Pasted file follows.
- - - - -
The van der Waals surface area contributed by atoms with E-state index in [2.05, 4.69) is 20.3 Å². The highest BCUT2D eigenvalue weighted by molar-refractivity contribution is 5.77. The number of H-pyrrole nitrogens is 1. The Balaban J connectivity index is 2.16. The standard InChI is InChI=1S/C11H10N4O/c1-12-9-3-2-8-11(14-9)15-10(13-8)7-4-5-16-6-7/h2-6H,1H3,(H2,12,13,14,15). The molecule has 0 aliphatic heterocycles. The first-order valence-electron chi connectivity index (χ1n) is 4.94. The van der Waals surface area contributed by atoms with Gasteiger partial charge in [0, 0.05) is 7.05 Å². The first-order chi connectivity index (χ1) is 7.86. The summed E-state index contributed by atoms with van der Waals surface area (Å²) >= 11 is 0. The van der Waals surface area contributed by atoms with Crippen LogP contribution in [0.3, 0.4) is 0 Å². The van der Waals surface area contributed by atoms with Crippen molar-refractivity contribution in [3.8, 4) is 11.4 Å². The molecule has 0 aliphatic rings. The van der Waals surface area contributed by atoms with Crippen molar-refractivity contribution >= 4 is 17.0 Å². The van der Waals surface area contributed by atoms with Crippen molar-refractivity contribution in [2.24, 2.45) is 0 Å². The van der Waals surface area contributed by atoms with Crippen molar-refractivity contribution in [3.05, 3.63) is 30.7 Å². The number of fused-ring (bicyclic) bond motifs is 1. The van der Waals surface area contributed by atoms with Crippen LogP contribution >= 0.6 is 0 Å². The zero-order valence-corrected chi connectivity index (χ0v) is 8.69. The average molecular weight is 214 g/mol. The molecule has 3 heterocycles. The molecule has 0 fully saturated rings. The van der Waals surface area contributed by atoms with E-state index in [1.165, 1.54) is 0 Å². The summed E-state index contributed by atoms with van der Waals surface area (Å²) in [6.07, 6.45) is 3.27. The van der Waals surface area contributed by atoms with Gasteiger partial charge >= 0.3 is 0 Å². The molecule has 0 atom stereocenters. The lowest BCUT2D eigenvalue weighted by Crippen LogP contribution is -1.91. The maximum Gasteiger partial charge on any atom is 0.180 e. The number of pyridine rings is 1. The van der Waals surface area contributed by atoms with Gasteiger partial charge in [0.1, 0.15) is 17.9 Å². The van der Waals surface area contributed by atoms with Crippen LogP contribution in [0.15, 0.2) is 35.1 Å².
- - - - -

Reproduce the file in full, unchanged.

The van der Waals surface area contributed by atoms with E-state index in [2.05, 4.69) is 20.3 Å². The highest BCUT2D eigenvalue weighted by molar-refractivity contribution is 5.77. The number of H-pyrrole nitrogens is 1. The Balaban J connectivity index is 2.16. The standard InChI is InChI=1S/C11H10N4O/c1-12-9-3-2-8-11(14-9)15-10(13-8)7-4-5-16-6-7/h2-6H,1H3,(H2,12,13,14,15). The molecule has 0 aliphatic heterocycles. The first-order valence-electron chi connectivity index (χ1n) is 4.94. The van der Waals surface area contributed by atoms with Gasteiger partial charge in [0, 0.05) is 7.05 Å². The first-order chi connectivity index (χ1) is 7.86. The summed E-state index contributed by atoms with van der Waals surface area (Å²) >= 11 is 0. The van der Waals surface area contributed by atoms with Crippen LogP contribution in [0.3, 0.4) is 0 Å². The van der Waals surface area contributed by atoms with Crippen molar-refractivity contribution in [3.8, 4) is 11.4 Å². The molecule has 0 aliphatic rings. The van der Waals surface area contributed by atoms with Crippen molar-refractivity contribution >= 4 is 17.0 Å². The van der Waals surface area contributed by atoms with Crippen molar-refractivity contribution in [2.24, 2.45) is 0 Å². The van der Waals surface area contributed by atoms with Crippen molar-refractivity contribution in [3.05, 3.63) is 30.7 Å². The number of fused-ring (bicyclic) bond motifs is 1. The van der Waals surface area contributed by atoms with Crippen LogP contribution >= 0.6 is 0 Å². The zero-order valence-corrected chi connectivity index (χ0v) is 8.69. The average molecular weight is 214 g/mol. The molecule has 3 heterocycles. The molecule has 0 fully saturated rings. The van der Waals surface area contributed by atoms with E-state index in [1.165, 1.54) is 0 Å². The summed E-state index contributed by atoms with van der Waals surface area (Å²) in [6.07, 6.45) is 3.27. The van der Waals surface area contributed by atoms with Gasteiger partial charge >= 0.3 is 0 Å². The molecule has 0 atom stereocenters. The lowest BCUT2D eigenvalue weighted by Crippen LogP contribution is -1.91. The maximum Gasteiger partial charge on any atom is 0.180 e. The number of pyridine rings is 1. The van der Waals surface area contributed by atoms with Gasteiger partial charge in [0.1, 0.15) is 17.9 Å². The van der Waals surface area contributed by atoms with Crippen LogP contribution in [0.15, 0.2) is 35.1 Å².